Speaking of craft beers, I tried to hang with Sarah and Jeff and drink craft beer, but I couldn’t because it felt like I ate a tray of donuts before I was even one-third of the way through it. I mean, damn, that stuff is filling. And the next day was SAD. Like, way sadder than most. I realized that some sad days were preceded by an obvious trigger, and some weren’t. I started to piece together that the sad days that seemed random were preceded by the intake of wine or beer. I never had much, mind you. But any amount seemed to trigger a down day.
So I realized I needed to stick to vodka, and even then, no more than two. This was not hard because I don’t drink daily to start with, and hadn’t drank much more than two in a long time. I learned early on that the older you are the easier you get a hangover and that having a hangover with two children under the age of four, one of whom had recently died, was pretty brutal. So, I avoided that. I had enough actual reasons to be sad. I felt it irresponsible to do anything that would knowingly make it worse.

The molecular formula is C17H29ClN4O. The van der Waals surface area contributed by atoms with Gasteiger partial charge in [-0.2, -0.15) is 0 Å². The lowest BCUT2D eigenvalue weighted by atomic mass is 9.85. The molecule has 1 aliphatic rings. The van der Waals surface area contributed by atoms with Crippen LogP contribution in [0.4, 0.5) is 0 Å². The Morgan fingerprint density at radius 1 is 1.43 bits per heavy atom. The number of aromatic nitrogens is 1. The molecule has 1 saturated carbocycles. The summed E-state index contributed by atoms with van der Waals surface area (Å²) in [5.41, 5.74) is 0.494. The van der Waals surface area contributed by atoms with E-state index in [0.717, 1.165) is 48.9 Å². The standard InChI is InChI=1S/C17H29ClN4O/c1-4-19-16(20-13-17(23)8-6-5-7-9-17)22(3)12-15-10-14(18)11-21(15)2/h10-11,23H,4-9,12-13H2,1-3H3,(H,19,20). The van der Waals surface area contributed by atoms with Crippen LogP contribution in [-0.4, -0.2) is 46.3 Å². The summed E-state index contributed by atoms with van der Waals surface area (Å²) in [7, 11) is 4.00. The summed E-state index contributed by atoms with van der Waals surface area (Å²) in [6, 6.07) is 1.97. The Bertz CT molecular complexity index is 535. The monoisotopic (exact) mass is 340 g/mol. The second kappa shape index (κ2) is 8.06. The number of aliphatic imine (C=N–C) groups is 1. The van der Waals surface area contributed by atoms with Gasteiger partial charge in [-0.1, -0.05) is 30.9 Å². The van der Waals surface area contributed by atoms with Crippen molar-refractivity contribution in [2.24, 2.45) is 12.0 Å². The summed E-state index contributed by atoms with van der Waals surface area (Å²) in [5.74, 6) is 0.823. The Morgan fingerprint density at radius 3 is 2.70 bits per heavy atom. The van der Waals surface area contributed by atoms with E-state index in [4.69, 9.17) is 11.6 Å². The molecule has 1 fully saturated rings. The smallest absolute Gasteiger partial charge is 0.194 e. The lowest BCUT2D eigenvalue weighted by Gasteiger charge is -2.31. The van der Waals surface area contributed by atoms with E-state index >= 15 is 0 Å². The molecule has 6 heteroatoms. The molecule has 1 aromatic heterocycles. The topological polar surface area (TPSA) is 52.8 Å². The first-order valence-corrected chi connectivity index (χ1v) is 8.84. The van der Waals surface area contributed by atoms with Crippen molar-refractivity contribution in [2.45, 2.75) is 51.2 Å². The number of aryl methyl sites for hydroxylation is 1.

We took the train home that Saturday. Grace was sad to say goodbye to her aunt and uncle, but was excited about the train ride home.
There was a good deal of tension in the house around this time. Losing a child brings up so many different conflicting emotions, and it can be hard, if not impossible, to manage them all well.
Monday, September 9
I went to yoga. I was still going regularly. It really did help me feel better, and I wished that I could go every day. I wished that my teacher, Pagan, taught every day. I had been practicing Iyengar yoga with him for a few months, maybe a year, prior, and was really benefiting from this type of yoga. But after Alice’s death, yoga was truly a lifeline. I am so grateful that I stumbled upon a class that would help me so beautifully, so perfectly, BEFORE she died, so that I didn’t have to go on a search for the perfect class AFTER she died. I would not have had it in me. I am grateful beyond words for Pagan, and for yoga.